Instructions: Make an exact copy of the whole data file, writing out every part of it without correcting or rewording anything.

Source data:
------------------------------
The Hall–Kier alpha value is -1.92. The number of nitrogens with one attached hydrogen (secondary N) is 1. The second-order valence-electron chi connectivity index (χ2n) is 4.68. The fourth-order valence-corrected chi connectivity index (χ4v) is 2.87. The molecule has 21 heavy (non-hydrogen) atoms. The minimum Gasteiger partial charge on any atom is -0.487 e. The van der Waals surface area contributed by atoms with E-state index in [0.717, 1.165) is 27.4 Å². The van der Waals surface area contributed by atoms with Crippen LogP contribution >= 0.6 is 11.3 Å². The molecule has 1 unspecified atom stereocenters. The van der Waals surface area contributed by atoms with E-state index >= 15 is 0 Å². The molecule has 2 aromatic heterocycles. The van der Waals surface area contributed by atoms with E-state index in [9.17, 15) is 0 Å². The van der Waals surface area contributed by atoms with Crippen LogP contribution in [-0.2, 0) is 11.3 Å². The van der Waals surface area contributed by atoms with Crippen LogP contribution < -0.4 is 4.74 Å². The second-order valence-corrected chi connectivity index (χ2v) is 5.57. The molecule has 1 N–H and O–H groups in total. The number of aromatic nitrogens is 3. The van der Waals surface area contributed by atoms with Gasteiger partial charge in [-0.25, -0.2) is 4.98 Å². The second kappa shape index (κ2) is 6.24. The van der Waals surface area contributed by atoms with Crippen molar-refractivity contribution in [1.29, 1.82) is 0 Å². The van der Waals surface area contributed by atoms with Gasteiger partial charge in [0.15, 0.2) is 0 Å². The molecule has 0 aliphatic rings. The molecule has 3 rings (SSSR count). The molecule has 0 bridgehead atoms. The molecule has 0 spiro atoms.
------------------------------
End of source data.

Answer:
The Hall–Kier alpha value is -1.92. The number of nitrogens with one attached hydrogen (secondary N) is 1. The second-order valence-electron chi connectivity index (χ2n) is 4.68. The fourth-order valence-corrected chi connectivity index (χ4v) is 2.87. The molecule has 21 heavy (non-hydrogen) atoms. The minimum Gasteiger partial charge on any atom is -0.487 e. The van der Waals surface area contributed by atoms with E-state index in [0.717, 1.165) is 27.4 Å². The van der Waals surface area contributed by atoms with Crippen LogP contribution >= 0.6 is 11.3 Å². The molecule has 1 unspecified atom stereocenters. The van der Waals surface area contributed by atoms with E-state index >= 15 is 0 Å². The molecule has 2 aromatic heterocycles. The van der Waals surface area contributed by atoms with E-state index in [9.17, 15) is 0 Å². The van der Waals surface area contributed by atoms with Crippen LogP contribution in [-0.2, 0) is 11.3 Å². The van der Waals surface area contributed by atoms with Crippen LogP contribution < -0.4 is 4.74 Å². The second-order valence-corrected chi connectivity index (χ2v) is 5.57. The molecule has 1 N–H and O–H groups in total. The number of aromatic nitrogens is 3. The van der Waals surface area contributed by atoms with Gasteiger partial charge in [-0.25, -0.2) is 4.98 Å². The second kappa shape index (κ2) is 6.24. The van der Waals surface area contributed by atoms with Crippen molar-refractivity contribution in [1.29, 1.82) is 0 Å². The van der Waals surface area contributed by atoms with Gasteiger partial charge in [0.15, 0.2) is 0 Å². The molecule has 0 aliphatic rings. The molecule has 3 rings (SSSR count). The molecule has 0 bridgehead atoms. The molecule has 0 spiro atoms.